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Jul 22, 2010

Fletch's Film Review: Exit Through the Gift Shop

I must be becoming "the man."

Exit Through the Gift Shop opens with a montage of graffiti from all over the world. Some of it artistic, some simplistic, most of it either meaningful politically or humorous. Suffice it to say, the crowd ate it up, especially the guy behind me that over-laughed at everything in his louder-than-everyone-else's laugh. Me, I was busy feeling mixed emotions. Yes, there was merit of some fashion to nearly all of it, but I couldn't quite shake the knowledge that all of it was illegal, and some of it destructive. I don't particularly care that the act is illegal or that those committing it are by-and-large anti-police; I'm not necessarily, but that's their prerogative. However, most of the places where graffiti is placed is not owned by the government: billboards, corporations, individuals, etc. Blighted they may be, but vandalism is vandalism regardless of how beautiful or purposeful is may be. Their acts lose meaning via the medium.


I didn't particularly want to see Gift Shop. It's directed by a 'street artist' named Banksy; I'd read a bit about him, and was turned off by his anonymous nature. He's essentially The Riddler - he goes by a pseudonym, masks his voice and covers his face. This smacked of pretension, and I was having none of it - "oooh, I'll create a mystique and garner interest by virtue of being anonymous."

While there still may be some truth to that, after being educated a bit more about what Banksy does and how he does it - and most importantly, how talented he is at doing it - I've come around on him. The man may be many things, and I still have many questions about the way he goes about doing what he does (Example: If he and his work are anonymous, how come everyone seems to know when a new piece of work by him is unveiled? That doesn't seem very anonymous.), but I respect what he's doing and his skill. The man is a chronic shit-starter and pot-stirrer, and while you might not agree with all of his stances, a scan of the "movements" associated with him on Wikipedia prove to be key populist buzz words in today's political climate:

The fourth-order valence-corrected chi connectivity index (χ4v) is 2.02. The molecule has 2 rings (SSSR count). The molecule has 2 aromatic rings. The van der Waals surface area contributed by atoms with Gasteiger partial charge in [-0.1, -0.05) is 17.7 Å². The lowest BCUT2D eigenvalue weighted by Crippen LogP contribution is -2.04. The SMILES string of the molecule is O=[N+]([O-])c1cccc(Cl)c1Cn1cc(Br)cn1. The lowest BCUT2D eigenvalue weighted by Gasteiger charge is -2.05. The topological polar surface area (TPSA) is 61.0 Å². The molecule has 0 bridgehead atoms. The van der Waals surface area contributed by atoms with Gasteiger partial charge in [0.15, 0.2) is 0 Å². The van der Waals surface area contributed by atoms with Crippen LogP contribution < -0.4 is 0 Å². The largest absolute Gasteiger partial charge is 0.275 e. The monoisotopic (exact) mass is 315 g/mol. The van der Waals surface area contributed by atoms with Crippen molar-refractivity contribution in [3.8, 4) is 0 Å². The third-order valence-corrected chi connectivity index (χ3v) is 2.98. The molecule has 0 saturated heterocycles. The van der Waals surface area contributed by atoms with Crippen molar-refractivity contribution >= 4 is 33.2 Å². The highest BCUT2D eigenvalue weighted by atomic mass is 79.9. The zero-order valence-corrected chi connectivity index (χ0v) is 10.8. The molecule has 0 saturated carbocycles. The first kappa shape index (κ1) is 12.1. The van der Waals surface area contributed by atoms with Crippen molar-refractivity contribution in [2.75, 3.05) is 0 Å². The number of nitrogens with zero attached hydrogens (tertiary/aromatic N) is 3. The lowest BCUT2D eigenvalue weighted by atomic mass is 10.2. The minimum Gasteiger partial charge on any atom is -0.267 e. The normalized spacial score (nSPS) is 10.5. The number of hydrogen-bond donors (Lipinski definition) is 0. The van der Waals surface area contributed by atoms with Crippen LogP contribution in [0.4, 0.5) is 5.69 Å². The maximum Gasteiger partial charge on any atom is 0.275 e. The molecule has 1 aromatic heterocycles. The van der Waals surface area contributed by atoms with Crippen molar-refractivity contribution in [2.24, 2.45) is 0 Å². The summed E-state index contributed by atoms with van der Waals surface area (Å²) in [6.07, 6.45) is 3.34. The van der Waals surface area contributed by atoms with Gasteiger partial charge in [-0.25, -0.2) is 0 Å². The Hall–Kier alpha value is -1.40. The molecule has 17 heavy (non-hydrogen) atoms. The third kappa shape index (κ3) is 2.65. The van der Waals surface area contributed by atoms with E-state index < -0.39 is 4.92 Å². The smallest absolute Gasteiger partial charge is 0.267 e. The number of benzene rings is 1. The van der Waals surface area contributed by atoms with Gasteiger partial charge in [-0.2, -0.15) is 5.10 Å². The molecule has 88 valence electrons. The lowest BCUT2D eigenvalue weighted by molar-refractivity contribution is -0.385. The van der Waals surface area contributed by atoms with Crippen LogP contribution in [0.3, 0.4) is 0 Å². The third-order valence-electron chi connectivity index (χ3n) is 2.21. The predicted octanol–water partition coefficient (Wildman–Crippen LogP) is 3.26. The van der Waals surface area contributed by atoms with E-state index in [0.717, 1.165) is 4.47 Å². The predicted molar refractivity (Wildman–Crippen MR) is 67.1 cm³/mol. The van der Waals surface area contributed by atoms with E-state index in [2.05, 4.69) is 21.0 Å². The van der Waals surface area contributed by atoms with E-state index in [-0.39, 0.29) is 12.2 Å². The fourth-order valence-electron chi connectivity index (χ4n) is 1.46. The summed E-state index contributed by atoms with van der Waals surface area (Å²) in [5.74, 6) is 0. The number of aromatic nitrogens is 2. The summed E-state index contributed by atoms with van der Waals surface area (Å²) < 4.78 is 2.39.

* Anti-Totalitarianism
* Anti-capitalism
* Pacifism
* Anti-War
* Anarchism
* Atheism
* Anti-Fascism


However, Exit isn't about Banksy. Not really, anyway. It's interest lies in answering the question, "What makes an artist?" Specifically, about a man named Thierry Guetta, a former amateur filmmaker who gained inroads with street artists by virtue of obsessively following them around documenting their work. It's clear from the start that Guetta is a man troubled by his past, most effectively demonstrated by the nature of his filmmaking. He became fixated on documenting everything in his life after losing his parents at a young age, and his purpose is to document and document only. Finished videotapes are barely (if at all) logged, placed in a box for god-knows-what endgame.

He's also a terrific/terrible salesman/bullshit artist, and he managed to sell the artists he followed around (among them: Obama "Hope" artist Shepard Fairey) that his mountains of footage would lead to an eventual film. In time, after he eventually hooked up with Banksy, he actually did cull together footage, which he showed to the mysterious Brit. Suffice it to say that it was a nightmare.

This is when Gift Shop becomes what it's really about - Guetta's transformation from filmmaker to film subject, as Banksy decrees to him to "go make art," and so he does, all the while now being the star of Banksy's show. Guetta becomes a street artist himself, adopting the moniker Mr. Brainwash, and eventually soars to heights he probably never thought possible himself.